Week 5 – Random Acts of Bellydance

Week Five already! This week – in the middle of pre-holiday craziness – use your random acts of bellydance to slow down, take some time for you, and relax.



1 : Practice snake arms while boiling the kettle.

Whether you do it for one day, or for the whole week, you may as well do something bellydance related while you wait for that hot cup of tea, coffee, milo, chocolate or whatever else you’re using that hot water for!

Practice them big, practice them small, practice them while visualising the movement winding its way out from your spine. Relax and flow.

2 : Sit back with YouTube and watch your favourite Golden Age dancer.

Here’s one of my (many) favourites, Tahia Carioca in ‘Shore of Love’. There are so many amazing dancers to watch. If you’re not sure where to start, check out ArabClassicFilms. You might want to set yourself a limit of 1 or 2 videos if you want to avoid falling into a YouTube hole of beautiful dancing!

3 : Take a moment to write a Gratitude List.

Amongst all the frantic preparations for celebrations, it can be easy to lose sight of what’s important. Remind yourself what is important to you, and what you have in your life that brings you comfort and joy. It doesn’t have to be long, or take a long time.

4 : Start a bellydance practice journal, or add a ‘Practice’ page to your regular diary or bullet journal.

Often it’s challenging to see how far you’ve come unless you can somehow track it. Follow your progress over the next few months and see how much you’ve improved!


5 : Lose yourself in a 5 minute melodic taqsim.

Let everything go, connect to the music and dance.


Wishing everyone who celebrates, a Happy Summer Solstice / Merry Christmas / Happy Yule / Happy Beginning of Hannukah … I’m sure there are a lot of mid-summer/mid-winter celebrations i’m missing – let me know!

– Sam.

Improvisation Hints & Tips

Ghawazee Moon Bellydance Summer WorkshopsWhat a great start to our summer workshops! I was so impressed with the improvisation students. Improvisation can be a real panic-starter for some dancers, especially when we are feeling self-concious about ‘getting it wrong’ or ‘forgetting all the moves’. All of you who participated should feel really proud – you faced your fears and did it anyway!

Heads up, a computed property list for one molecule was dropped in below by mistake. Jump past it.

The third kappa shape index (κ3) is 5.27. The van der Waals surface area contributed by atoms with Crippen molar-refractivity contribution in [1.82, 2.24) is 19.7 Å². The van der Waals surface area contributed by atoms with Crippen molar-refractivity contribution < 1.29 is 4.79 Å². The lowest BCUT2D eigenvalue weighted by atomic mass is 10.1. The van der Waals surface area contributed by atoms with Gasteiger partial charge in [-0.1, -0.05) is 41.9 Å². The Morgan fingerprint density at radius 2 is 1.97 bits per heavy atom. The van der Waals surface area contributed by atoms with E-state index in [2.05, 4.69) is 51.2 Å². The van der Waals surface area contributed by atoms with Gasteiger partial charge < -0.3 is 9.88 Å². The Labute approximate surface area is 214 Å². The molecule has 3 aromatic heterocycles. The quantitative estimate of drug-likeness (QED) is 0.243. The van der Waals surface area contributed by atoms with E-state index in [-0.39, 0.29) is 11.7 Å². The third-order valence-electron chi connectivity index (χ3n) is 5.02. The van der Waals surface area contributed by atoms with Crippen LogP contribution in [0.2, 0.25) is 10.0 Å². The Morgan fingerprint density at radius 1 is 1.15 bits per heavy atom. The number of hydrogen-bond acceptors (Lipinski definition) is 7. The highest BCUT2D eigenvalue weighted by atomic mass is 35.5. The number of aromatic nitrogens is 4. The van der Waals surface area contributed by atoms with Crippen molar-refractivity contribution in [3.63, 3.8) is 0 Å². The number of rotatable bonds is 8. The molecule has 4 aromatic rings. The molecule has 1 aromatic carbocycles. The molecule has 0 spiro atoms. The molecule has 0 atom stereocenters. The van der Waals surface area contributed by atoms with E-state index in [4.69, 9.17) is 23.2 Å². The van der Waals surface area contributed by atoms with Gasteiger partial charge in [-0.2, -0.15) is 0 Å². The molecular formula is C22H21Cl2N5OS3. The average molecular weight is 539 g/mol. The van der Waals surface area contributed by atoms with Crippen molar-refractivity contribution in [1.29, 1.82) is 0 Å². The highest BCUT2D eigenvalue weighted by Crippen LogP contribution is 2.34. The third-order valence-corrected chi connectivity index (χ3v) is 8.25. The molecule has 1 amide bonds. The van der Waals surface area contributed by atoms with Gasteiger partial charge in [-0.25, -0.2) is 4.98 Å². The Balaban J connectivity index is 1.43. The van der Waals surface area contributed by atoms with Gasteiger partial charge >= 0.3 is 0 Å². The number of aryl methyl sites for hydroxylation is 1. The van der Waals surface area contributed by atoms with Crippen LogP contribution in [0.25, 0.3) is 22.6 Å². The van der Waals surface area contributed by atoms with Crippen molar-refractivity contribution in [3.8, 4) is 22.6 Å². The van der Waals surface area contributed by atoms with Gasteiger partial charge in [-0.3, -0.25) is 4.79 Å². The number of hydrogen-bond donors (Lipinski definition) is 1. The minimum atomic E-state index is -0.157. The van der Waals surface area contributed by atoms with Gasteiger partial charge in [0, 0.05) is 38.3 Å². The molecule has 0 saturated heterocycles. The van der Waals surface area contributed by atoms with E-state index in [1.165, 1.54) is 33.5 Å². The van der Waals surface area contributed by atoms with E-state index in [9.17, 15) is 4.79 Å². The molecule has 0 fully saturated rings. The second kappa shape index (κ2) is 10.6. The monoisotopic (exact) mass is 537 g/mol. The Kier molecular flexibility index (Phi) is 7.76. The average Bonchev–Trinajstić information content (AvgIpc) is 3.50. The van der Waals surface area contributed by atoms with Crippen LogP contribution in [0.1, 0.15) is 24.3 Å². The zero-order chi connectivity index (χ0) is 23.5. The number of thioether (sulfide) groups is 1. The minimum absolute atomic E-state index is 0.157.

Just in case you’ve lost your ‘Practice Hints and Tips’, here they are:

Listen with your body, not just your ears:

When you listen with your ears, your brain must interpret what it hears, consider movements that might match, make a decision about which movement to use, and send signals to the body to execute the movement. Whilst the brain can do this fairly quickly, we want to aim for a body that can feel the music and respond immediately, bypassing the brain, which can either give to too many choices, not enough choices, or has already made your usual choices without telling you about it.

Hear both the lyrical and the rhythmical in the music:

It’s ok to change from one to the other. Let your body decide what it wants to follow. Let go and be IN the music.

Less is More:

Don’t feel the need to add tricks or “extra” movements just because you can, or because you feel it is expected. Get in tune with the music, let it lead your movements. If simplicity is what the music is saying to you, complexity will look contrived. An audience will enjoy watching a dancer who is moving within the music more than a dancer moving over the top of the music.

Expand your repertoire of known movements:

  • Go to classes.
  • Watch performances with an eye to picking up new movements.
  • Practice variations of known movements – not just the ones you ‘like’.
  • Experiment connecting different movements, transition in and out of them.

Get out of your comfort zone:

  • Dance slowly – it will give your brain more time to suggest new moves.
  • Change your usual hand positions and posture – sometimes the background of movements can influence your choice of what comes next.
  • Dance new movements to music you know, or non-bellydance music, for a different interpretation of the music and the movement.

Give yourself some Structure:

  • Improvise around a floor pattern. You can experiment outside of the usual circles, triangles, zigzags … perhaps trace the path you take when you get out of bed until you eat breakfast?
  • Decide on a movement type, eg: vertical, sagittal, circles, etc. and only improvise with those movements.

Get connected:

  • Allow yourself to feel a full range of emotions when listening to music.
  • Get a CD of Arabic Rhythms. Listen and get to know them.
  • Be aware of how different movements make you feel.
  • Watch performances where dancers are emoting – what sorts of things do they do?
  • Be real – feel it. You have to believe it if you want the audience to come with you.

Just Do It!

  • Go to Halfas that have open floor sections and just dance.
  • Dance in your kitchen, in your lounge room,┬áin the supermarket.
  • Move like a dancer in your everyday life – make dance a part of your whole being so that when you come to improvise, dancing is as natural as breathing.